The James Webb Space Telescope has observed a gravitationally lensed galaxy from 510 million years after the Big Bang, revealing insights into the early Universe’s reionization process and the characteristics of the earliest galaxies.
New James Webb Space Telescope (JWST) imaging and spectroscopy observations have revealed a gravitationally lensed galaxy, with strong nebular emission lines, at redshift 9.5 – corresponding to 510 million years after the Big Bang.
Though little is known about galaxies at such early times, emission lines in the spectrum of this distant galaxy allowed the study’s authors to determine some of its physical properties. It is thought that the Universe was once opaque, dominated by dense neutral hydrogen filling intergalactic space.
Light from the earliest galaxies gradually reionized the majority of the gas in the intergalactic medium, transforming the Universe and making it transparent. However, the precise timeline of reionization and the relative contributions of the Universe’s earliest galaxies to this process remain uncertain.
Hayley Williams and colleagues report near-infrared imaging and spectroscopy observations, from JWST, of a distant galaxy magnified by gravitational lensing. The observed galaxy is located at redshift 9.5, corresponding to about 510 million years after the Big Bang and before reionization was complete. The high magnification provided by gravitational lensing enabled the authors to detect the intrinsically faint galaxy and to obtain spectral information with strong nebular emission lines that reveal some of the galaxy’s physical properties.
According to Williams et al., the findings show that the galaxy has a radius of 16.2 parsecs and is much more compact than other galaxies with equivalent luminosity, suggesting a high density of star formation. What’s more, spectrographic analysis shows that the galaxy has an abundance of oxygen and hydrogen.
Reference: “A magnified compact galaxy at redshift 9.51 with strong nebular emission lines” 13 April 2023, Science.
The research was supported by the National Science Foundation and NASA through the Space Telescope Science Institute, with additional funding from the United States-Israel Binational Science Foundation and the Spanish State Research Agency.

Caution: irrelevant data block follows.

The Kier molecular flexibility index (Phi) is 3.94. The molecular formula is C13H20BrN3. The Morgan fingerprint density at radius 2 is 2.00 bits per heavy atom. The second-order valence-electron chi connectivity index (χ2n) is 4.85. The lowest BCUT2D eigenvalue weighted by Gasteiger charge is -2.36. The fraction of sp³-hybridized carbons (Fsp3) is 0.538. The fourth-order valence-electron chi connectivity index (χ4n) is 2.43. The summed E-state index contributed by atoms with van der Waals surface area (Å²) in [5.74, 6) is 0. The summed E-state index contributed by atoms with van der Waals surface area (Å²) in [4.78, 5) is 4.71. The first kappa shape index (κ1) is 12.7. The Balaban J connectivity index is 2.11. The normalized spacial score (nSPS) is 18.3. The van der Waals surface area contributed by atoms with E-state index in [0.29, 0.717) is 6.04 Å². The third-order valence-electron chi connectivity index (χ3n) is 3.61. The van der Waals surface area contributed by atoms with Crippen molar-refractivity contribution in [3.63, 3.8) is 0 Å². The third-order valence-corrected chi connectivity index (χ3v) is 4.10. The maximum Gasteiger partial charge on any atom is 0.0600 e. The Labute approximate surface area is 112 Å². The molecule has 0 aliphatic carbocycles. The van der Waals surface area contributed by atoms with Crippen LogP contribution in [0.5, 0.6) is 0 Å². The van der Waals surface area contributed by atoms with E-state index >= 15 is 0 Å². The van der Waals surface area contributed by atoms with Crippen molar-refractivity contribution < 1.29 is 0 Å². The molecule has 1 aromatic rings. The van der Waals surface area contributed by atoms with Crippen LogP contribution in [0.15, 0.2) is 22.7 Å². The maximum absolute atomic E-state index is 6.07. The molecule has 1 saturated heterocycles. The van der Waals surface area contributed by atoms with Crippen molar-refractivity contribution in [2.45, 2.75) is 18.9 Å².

Redshift is likely WRONG. See the alternate theory on “light dimming” due to things like dust and other material between us and distant objects. Back then, it was thought that space was nearly completely empty and Redshift was based on that assumption. The problem is we know now that space is not even close to empty, throwing the very basis of that assumption into question. Yet most scientists aren’t even questioning it one tiny bit. They’re so full of their own egos that they MUST BE RIGHT and in so doing are not seeing the forest for the trees.
Everything from Dark Matter to Dark Energy to the Big Bang itself (which never happened as they describe it) is BASED on REDSHIFT ASSUMPTIONS. Think about that. It’s like basing a house on an assumption of solid granite underneath only to discover, it’s actually compacted sand! Nope, we’re going to PRETEND it’s granite and anyone who says it’s not granite despite all the new evidence will be ostracized, fired or their speech “canceled”. It’s ridiculous.
How can an observed property be “wrong”!? I think you mean that general relativistic cosmology, which is the only remaining and accepted physics after many tests, doesn’t suit your personal opinion.
Besides that you indulge in unsubstantiated conspiracy theory – on a science site no less – the infamous “tired light” model was known to be wrong a century ago by the cosmologist originator but offered as an illustration of the early problems with cosmological redshift. Note that it fails to fit observations from the get go [Wikipedia on “tired light”]:
“Tired light is a class of hypothetical redshift mechanisms that was proposed as an alternative explanation for the redshift-distance relationship. These models have been proposed as alternatives to the models that require metric expansion of space of which the Big Bang and the Steady State cosmologies are the most famous examples. The concept was first proposed in 1929 by Fritz Zwicky, who suggested that if photons lost energy over time through collisions with other particles in a regular way, the more distant objects would appear redder than more nearby ones. Zwicky himself acknowledged that any sort of scattering of light would blur the images of distant objects more than what is seen. Additionally, the surface brightness of galaxies evolving with time, time dilation of cosmological sources, and a thermal spectrum of the cosmic microwave background have been observed—these effects should not be present if the cosmological redshift was due to any tired light scattering mechanism.”
Good to see that gravitational lensing helps so soon! The earliest galaxies seems to be earlier than expected and even Webb is a bit stretched to cope with this important cosmological era.
The radius estimate of the early galaxy candidate is ~ 30 pc. Comparing roughly the same measures, the half-light radius of galaxy clusters [GCs] distributes closer to less than 10 pc but tails off at 25 pc [Wikipedia]. An old hypothesis is that GCs are remnants from early galaxy formation, and it is a likely prior that this first find is biased large despite the random lensing factor. In any case it is still a feasible candidate for supporting the hypothesis.